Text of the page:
Click Open file and choose the correct firmware file. As we are integrating for Inverse Architecture, choose from the base directory of unzipped package Software_ia. Then, choose super_beacon_ia (if you have some other type of beacon, choose the directory for your device). From there, choose the .hex file (there should be only one in the directory) and click Open. Then, click the Next button in the bottom part of the window, and the firmware upload will start.
When the update is complete, you will see something like this:
If you have any problems with HEX programming, use DFU. Full instruction can be found here on page 109.
To save changes, press Write changes in the upper right part of the dashboard, and reset the device (the button above the DIP switches for beacon; the button on the side – for modem).
With each beacon, there is a velcro in the box. You need to attach one part to the beacon, and the other to the wall.
Place the stationary beacons high on the walls vertically in a way that will provide optimal ultrasonic coverage (make sure that the antenna is in the upper right corner of the beacons).
Measure the height at which the beacons are placed, as we will need it for future change in settings.
Here is a video with additional instructions on installing the beacons on the walls.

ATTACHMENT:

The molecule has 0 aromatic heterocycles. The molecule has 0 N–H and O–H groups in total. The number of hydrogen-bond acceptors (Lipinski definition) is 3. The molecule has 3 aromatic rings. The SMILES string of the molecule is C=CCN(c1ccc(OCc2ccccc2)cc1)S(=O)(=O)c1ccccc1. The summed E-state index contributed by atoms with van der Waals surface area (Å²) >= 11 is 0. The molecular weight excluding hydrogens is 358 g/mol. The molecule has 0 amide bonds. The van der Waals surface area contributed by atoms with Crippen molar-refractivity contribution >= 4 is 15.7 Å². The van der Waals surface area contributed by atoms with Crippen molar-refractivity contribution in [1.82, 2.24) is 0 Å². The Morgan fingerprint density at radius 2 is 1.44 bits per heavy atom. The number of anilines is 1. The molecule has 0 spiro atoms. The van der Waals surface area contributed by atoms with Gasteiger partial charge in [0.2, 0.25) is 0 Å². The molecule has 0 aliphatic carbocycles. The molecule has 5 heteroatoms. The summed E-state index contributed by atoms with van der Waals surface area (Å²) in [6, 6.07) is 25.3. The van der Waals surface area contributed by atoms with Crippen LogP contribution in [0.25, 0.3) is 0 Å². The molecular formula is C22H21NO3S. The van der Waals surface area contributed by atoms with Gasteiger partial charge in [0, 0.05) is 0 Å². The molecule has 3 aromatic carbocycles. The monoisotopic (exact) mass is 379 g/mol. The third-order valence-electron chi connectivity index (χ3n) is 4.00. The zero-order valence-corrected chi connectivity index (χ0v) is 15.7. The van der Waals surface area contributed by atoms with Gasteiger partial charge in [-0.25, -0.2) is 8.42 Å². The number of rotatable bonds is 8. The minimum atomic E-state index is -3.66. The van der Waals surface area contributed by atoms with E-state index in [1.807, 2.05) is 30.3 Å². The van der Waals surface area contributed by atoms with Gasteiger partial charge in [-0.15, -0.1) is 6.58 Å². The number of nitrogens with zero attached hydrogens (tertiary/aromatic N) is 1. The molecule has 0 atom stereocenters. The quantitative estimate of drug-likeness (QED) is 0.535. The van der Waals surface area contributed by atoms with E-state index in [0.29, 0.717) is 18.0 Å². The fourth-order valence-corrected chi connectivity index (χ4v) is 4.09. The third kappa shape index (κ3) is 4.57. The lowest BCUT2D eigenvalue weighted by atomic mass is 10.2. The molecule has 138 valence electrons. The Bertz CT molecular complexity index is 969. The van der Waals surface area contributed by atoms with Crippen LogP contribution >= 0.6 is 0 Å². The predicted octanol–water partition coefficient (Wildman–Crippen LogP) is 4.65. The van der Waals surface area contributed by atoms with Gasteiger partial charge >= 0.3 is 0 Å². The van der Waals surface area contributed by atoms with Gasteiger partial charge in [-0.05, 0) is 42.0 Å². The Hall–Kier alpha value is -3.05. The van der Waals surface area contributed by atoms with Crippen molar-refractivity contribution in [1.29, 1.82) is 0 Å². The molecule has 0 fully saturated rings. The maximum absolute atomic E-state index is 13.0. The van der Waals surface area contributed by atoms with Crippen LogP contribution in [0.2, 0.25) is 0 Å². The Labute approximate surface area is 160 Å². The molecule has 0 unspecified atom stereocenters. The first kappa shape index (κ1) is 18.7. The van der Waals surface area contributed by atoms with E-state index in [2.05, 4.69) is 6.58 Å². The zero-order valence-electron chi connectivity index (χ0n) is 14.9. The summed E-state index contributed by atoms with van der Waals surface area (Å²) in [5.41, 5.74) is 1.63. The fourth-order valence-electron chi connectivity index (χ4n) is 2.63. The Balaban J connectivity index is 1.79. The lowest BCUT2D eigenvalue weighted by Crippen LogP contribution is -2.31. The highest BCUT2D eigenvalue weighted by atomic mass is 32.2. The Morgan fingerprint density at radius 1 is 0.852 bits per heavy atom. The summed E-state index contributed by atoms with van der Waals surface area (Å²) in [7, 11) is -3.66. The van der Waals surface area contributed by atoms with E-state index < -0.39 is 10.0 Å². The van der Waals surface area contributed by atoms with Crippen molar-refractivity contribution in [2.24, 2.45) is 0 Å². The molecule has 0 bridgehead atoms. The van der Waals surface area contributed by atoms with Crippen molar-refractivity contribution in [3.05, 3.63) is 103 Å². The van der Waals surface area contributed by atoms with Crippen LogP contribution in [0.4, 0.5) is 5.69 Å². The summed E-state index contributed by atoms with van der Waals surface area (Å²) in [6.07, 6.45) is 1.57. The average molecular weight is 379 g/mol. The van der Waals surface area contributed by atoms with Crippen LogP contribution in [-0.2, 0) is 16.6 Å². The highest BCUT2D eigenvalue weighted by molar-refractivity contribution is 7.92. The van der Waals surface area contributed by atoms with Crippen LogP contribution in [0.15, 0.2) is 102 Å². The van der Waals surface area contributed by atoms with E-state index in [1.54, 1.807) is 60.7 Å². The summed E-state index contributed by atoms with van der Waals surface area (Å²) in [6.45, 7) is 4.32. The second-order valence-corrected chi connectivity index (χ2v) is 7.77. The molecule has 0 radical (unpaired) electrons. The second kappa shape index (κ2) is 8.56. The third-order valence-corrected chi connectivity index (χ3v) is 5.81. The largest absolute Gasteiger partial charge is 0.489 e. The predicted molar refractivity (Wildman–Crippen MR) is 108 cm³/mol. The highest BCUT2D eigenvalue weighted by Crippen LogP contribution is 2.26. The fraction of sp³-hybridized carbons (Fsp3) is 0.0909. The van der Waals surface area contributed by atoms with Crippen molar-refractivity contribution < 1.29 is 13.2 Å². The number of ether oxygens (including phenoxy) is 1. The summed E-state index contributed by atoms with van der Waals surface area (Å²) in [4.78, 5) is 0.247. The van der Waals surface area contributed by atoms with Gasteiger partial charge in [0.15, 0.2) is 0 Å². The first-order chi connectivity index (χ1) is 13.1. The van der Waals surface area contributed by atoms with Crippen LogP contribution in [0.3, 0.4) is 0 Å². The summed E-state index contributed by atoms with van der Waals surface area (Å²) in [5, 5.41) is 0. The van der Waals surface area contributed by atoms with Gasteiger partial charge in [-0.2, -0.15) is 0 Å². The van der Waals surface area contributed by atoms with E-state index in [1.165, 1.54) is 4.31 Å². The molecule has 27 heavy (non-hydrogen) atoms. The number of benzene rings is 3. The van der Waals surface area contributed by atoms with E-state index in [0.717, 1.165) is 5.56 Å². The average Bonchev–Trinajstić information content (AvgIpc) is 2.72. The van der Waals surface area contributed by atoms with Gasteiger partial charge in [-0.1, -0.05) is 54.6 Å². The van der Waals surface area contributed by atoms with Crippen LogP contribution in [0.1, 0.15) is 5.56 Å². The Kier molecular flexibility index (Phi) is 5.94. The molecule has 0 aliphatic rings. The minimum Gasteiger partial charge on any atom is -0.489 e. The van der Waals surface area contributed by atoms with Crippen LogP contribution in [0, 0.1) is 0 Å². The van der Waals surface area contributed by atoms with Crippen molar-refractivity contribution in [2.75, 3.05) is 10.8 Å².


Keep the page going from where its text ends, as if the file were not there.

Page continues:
If you have turned off the dashboard, turn it on and connect the modem to your computer. Turn on all the stationary beacons. Now, you need to wake them up. In the dashboard, with the connected modem (in the lower left corner, the modem should be shown as connected), in the lower part of the dashboard, there are numbers of devices. Double click on a number to wake up a device with a given number.
Now, when the beacons are turned on, the system may run the frequency search if it is the very first time you are waking up the beacons.
Now, by clicking on the woken device, you can see and change its options (you can check RSSI, voltage, ultrasonic filter settings, etc.) on the panel in the right part of the Dashboard.
For each beacon you have turned on, enter the height it's placed at.
At this moment, the map should zoom in and form automatically. If the map didn't form well, check the table of distances in the upper left corner.
Next, you need to make the service zone. To do so, just press Shift + Left mouse button on the map to add a point (press the same combination on a point to remove it). Two points will form a line; three and more – a polygon. In the end, you should have something like this:
The last step is to freeze the submap and the map (provided that everything in the previous steps was good). When you freeze the map, stationary beacons will stop measuring relative distances and will be ready to measure distance from the mobile beacon.
If in the table you see some empty cells (except for the cells on diagonal) or marked yellow/red, it is an indication that distances between some beacons are measured inconsistently or are not measured at all. Try re-positioning them because usually there is an obstruction of some sort between the beacons.